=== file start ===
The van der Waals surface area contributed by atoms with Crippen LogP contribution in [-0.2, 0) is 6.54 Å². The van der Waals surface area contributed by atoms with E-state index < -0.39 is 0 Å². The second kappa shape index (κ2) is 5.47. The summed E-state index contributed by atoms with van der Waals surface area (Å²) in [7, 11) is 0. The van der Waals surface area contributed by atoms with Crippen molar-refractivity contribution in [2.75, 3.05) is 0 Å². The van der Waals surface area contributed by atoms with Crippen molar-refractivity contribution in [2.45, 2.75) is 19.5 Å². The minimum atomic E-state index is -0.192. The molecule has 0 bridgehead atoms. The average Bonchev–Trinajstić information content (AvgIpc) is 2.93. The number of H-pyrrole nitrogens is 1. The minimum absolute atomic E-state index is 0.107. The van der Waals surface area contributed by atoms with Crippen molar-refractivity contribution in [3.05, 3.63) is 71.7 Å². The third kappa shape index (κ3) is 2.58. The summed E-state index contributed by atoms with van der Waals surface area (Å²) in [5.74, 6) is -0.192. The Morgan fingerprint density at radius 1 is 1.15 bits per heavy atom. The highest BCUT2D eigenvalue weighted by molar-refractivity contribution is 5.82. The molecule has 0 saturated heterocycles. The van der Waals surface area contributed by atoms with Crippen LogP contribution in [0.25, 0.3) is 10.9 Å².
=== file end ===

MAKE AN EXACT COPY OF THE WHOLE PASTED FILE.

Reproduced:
The van der Waals surface area contributed by atoms with Crippen LogP contribution in [-0.2, 0) is 6.54 Å². The van der Waals surface area contributed by atoms with E-state index < -0.39 is 0 Å². The second kappa shape index (κ2) is 5.47. The summed E-state index contributed by atoms with van der Waals surface area (Å²) in [7, 11) is 0. The van der Waals surface area contributed by atoms with Crippen molar-refractivity contribution in [2.75, 3.05) is 0 Å². The van der Waals surface area contributed by atoms with Crippen molar-refractivity contribution in [2.45, 2.75) is 19.5 Å². The minimum atomic E-state index is -0.192. The molecule has 0 bridgehead atoms. The average Bonchev–Trinajstić information content (AvgIpc) is 2.93. The number of H-pyrrole nitrogens is 1. The minimum absolute atomic E-state index is 0.107. The van der Waals surface area contributed by atoms with Crippen molar-refractivity contribution in [3.05, 3.63) is 71.7 Å². The third kappa shape index (κ3) is 2.58. The summed E-state index contributed by atoms with van der Waals surface area (Å²) in [5.74, 6) is -0.192. The Morgan fingerprint density at radius 1 is 1.15 bits per heavy atom. The highest BCUT2D eigenvalue weighted by molar-refractivity contribution is 5.82. The molecule has 0 saturated heterocycles. The van der Waals surface area contributed by atoms with Crippen LogP contribution in [0.25, 0.3) is 10.9 Å².